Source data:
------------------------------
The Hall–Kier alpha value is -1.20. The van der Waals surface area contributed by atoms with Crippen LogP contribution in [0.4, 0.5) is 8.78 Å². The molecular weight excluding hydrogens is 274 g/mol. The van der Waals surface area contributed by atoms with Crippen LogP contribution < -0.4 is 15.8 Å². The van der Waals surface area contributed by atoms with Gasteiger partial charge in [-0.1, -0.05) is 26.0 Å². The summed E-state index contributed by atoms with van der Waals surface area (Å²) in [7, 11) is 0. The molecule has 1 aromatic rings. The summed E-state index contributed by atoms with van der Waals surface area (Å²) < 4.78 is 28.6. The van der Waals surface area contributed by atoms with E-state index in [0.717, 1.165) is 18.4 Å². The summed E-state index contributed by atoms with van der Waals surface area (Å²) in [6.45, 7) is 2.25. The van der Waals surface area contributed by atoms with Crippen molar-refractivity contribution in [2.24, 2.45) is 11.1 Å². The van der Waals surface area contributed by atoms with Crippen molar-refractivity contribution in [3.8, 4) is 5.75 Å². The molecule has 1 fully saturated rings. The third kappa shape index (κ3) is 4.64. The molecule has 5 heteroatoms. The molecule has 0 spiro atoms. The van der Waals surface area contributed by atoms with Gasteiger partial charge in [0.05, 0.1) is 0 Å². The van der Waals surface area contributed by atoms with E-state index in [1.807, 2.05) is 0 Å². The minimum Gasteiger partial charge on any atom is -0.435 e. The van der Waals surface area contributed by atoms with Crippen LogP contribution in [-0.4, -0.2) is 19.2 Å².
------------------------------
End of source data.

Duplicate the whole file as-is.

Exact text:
The Hall–Kier alpha value is -1.20. The van der Waals surface area contributed by atoms with Crippen LogP contribution in [0.4, 0.5) is 8.78 Å². The molecular weight excluding hydrogens is 274 g/mol. The van der Waals surface area contributed by atoms with Crippen LogP contribution < -0.4 is 15.8 Å². The van der Waals surface area contributed by atoms with Gasteiger partial charge in [-0.1, -0.05) is 26.0 Å². The summed E-state index contributed by atoms with van der Waals surface area (Å²) in [7, 11) is 0. The molecule has 1 aromatic rings. The summed E-state index contributed by atoms with van der Waals surface area (Å²) < 4.78 is 28.6. The van der Waals surface area contributed by atoms with E-state index in [0.717, 1.165) is 18.4 Å². The summed E-state index contributed by atoms with van der Waals surface area (Å²) in [6.45, 7) is 2.25. The van der Waals surface area contributed by atoms with Crippen molar-refractivity contribution in [2.24, 2.45) is 11.1 Å². The van der Waals surface area contributed by atoms with Crippen molar-refractivity contribution in [3.8, 4) is 5.75 Å². The molecule has 1 fully saturated rings. The third kappa shape index (κ3) is 4.64. The molecule has 5 heteroatoms. The molecule has 0 spiro atoms. The van der Waals surface area contributed by atoms with Gasteiger partial charge in [0.05, 0.1) is 0 Å². The van der Waals surface area contributed by atoms with E-state index in [1.807, 2.05) is 0 Å². The minimum Gasteiger partial charge on any atom is -0.435 e. The van der Waals surface area contributed by atoms with Crippen LogP contribution in [-0.4, -0.2) is 19.2 Å².